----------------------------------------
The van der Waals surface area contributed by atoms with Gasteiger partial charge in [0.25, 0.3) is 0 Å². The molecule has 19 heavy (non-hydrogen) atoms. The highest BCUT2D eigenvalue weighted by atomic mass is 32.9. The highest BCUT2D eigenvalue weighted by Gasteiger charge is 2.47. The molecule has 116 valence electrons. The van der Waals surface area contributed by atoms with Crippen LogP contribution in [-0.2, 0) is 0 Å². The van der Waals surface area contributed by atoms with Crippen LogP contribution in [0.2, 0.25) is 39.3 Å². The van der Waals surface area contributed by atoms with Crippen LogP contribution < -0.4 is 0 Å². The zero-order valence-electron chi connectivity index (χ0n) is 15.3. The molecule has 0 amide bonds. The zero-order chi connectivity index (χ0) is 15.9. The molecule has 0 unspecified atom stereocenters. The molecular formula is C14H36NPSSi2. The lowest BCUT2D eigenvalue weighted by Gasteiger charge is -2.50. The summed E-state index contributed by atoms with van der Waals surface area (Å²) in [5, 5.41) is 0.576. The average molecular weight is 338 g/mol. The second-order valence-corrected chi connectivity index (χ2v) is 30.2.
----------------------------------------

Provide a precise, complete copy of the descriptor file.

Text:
The van der Waals surface area contributed by atoms with Gasteiger partial charge in [0.25, 0.3) is 0 Å². The molecule has 19 heavy (non-hydrogen) atoms. The highest BCUT2D eigenvalue weighted by atomic mass is 32.9. The highest BCUT2D eigenvalue weighted by Gasteiger charge is 2.47. The molecule has 116 valence electrons. The van der Waals surface area contributed by atoms with Crippen LogP contribution in [-0.2, 0) is 0 Å². The van der Waals surface area contributed by atoms with Crippen LogP contribution in [0.2, 0.25) is 39.3 Å². The van der Waals surface area contributed by atoms with Crippen LogP contribution < -0.4 is 0 Å². The zero-order valence-electron chi connectivity index (χ0n) is 15.3. The molecule has 0 amide bonds. The zero-order chi connectivity index (χ0) is 15.9. The molecule has 0 unspecified atom stereocenters. The molecular formula is C14H36NPSSi2. The lowest BCUT2D eigenvalue weighted by Gasteiger charge is -2.50. The summed E-state index contributed by atoms with van der Waals surface area (Å²) in [5, 5.41) is 0.576. The average molecular weight is 338 g/mol. The second-order valence-corrected chi connectivity index (χ2v) is 30.2.